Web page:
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Like a Symphony - 95%

Hidius, September 16th, 2008

They’re having fun, but they sound like they’re serious this time.

Witness the visual vomit they’re trying to pass off as album art. It’s the first clue, then the album title. I imagine them laughing at their own bombastic hilarity as they put this thing together. But then the music starts and I imagine something else entirely.

Musically this is really an amalgam of the previous two albums. The same superficial elements from Inhuman Rampage are present, that video-gamish overall sound and whatnot. The only thing missing, surprisingly, was the growls or grunts that were in the background on the last album. I liked that as a counterpoint to the main singing, even though it wasn’t really a major thing. I thought they would push that further on here but there was no attempt at all. They were completely gone.

The rest of their sound is made up of elements from Sonic Firestorm, most notably to my ears the riffing. It seems the guitars have gotten their edge back, they were smoother on Inhuman Rampage. Also majorly noticeable was the return to song structures with slower moments to change the pace a little and keep you listening, and these were more atmospheric than what SF had. One thing I did not notice for quite some time was the drumming, and much was made of their new drummer. This was not due to any flaws in the drumming or the production, it’s just that he followed the music and remained merely a foundation for the rest of it all. The drumming here is the same as it was on past albums.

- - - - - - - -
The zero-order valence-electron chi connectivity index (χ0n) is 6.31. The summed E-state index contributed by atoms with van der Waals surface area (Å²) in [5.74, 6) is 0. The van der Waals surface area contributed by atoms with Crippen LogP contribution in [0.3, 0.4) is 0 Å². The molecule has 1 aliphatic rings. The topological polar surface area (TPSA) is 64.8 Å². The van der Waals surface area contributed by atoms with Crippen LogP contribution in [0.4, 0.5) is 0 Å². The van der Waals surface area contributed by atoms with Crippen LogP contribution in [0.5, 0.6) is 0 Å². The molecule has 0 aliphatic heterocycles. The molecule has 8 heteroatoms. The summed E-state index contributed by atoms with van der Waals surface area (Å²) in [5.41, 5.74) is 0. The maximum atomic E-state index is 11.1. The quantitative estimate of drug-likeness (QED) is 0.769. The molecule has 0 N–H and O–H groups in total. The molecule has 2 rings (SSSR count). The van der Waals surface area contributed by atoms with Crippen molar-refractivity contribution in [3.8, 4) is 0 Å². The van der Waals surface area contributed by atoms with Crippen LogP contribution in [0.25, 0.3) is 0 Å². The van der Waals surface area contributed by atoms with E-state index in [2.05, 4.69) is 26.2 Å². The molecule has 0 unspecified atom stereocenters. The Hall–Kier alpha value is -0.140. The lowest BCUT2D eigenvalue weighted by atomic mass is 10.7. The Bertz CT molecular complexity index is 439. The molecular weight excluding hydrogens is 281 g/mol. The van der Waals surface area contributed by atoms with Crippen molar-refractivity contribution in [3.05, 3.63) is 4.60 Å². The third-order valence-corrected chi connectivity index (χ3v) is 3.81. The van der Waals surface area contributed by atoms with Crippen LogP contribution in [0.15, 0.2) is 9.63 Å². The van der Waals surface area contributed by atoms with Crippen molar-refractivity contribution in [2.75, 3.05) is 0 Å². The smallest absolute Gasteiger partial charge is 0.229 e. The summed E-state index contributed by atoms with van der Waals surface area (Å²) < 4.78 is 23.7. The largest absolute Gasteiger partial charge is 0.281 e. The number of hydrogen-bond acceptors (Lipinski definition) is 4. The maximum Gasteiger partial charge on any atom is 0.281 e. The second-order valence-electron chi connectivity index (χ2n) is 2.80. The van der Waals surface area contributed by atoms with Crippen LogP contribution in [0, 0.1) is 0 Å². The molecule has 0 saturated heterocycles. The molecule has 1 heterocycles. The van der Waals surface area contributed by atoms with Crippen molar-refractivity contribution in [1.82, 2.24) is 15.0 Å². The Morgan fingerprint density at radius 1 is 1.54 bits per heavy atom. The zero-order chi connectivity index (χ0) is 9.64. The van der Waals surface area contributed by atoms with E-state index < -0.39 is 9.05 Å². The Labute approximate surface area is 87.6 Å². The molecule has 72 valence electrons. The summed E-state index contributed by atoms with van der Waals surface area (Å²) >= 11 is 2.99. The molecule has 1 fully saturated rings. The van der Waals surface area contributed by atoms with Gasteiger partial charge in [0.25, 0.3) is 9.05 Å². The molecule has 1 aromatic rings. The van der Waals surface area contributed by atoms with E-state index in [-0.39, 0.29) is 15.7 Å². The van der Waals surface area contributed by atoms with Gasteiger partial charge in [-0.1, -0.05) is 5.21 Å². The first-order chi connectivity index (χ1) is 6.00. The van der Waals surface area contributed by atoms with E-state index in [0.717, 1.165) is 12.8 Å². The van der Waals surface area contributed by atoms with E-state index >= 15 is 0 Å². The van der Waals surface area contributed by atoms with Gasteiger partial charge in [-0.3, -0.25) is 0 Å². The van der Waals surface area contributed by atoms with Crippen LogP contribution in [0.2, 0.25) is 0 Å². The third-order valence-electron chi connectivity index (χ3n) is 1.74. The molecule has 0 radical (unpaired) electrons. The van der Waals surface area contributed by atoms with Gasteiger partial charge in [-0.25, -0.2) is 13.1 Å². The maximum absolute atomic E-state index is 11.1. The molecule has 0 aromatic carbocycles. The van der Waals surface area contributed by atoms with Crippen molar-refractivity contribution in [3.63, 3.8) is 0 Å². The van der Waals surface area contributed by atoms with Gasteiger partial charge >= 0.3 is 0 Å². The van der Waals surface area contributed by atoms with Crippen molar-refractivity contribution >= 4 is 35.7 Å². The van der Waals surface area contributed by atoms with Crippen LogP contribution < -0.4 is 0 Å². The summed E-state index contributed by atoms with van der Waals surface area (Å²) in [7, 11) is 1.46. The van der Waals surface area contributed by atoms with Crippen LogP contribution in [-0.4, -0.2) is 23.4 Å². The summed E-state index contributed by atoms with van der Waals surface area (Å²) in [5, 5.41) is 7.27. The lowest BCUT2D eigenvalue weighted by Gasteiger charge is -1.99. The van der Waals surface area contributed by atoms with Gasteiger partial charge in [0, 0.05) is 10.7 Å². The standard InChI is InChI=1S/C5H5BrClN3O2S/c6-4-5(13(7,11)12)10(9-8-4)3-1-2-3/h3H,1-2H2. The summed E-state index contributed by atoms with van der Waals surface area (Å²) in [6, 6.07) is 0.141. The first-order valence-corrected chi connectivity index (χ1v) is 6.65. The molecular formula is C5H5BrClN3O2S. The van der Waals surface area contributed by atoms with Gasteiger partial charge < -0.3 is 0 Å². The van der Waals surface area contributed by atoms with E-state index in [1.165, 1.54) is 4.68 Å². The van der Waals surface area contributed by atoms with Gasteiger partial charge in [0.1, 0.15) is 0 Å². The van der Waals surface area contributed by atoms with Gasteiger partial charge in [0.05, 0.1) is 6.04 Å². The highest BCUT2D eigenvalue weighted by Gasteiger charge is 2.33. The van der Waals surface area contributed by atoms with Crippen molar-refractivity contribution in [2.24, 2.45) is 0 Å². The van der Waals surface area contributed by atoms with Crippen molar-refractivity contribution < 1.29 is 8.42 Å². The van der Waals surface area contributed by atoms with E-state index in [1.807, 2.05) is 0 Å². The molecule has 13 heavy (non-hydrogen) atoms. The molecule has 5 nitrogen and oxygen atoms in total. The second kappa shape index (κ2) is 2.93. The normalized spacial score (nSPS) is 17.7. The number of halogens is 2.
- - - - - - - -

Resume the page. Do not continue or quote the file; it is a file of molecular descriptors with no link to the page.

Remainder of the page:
The only thing to note about the production would be the edgier guitars and the fact that the singer is not so in-your-face this time. Otherwise all the changes here would come from the actual songwriting, which I found to be more interesting than what’s come in the past. The most interesting song I heard on here was The Last Journey Home. It slowed things a bit in spots but lacked nothing in speed when it was required, and essentially represented in one song everything they’ve done for this record as a whole. In a way they have summed themselves up with this album, and with this song in particular. All that they’ve developed in their career is on display here, except their brief experiment with darker vocal styles.

That in particular would have been cool to hear on at least one song, with a little development from when we heard it last time. It would not have been out of place on several songs, and since they’re enjoying themselves so much and doing whatever they want regardless of criticism, using it on some songs but not all would have only increased the variety. The lyrics seem serious at times but the music is always fun and the package as a whole is corky as hell, similar to what else they’ve done but more developed than any of their other albums.

The more you listen to it, the more the beauty of the work as a whole comes into focus. I noticed this more when listening to this album than their previous work. There is greater variation in the songwriting here than there was in the past, making each song seem like a separate movement of a symphony, even though none of it sounds like it’s classically influenced. This isn’t like Symphony X’s music, but the album succeeds in sounding less like a string of new songs for the fans and more like a cohesive project that the band was very involved with.

The first impression you get from it is that they had a ton of fun, almost like they’re so cocky this is a joke to them. Later on they come to seem like they take themselves seriously, thinking of themselves less as a metal band and more as a metal orchestra. That they could create something so intricate while simply having fun is testament enough to this band’s skills. It takes many listens to fully appreciate, but the time is worth it, and you won’t be bored at all.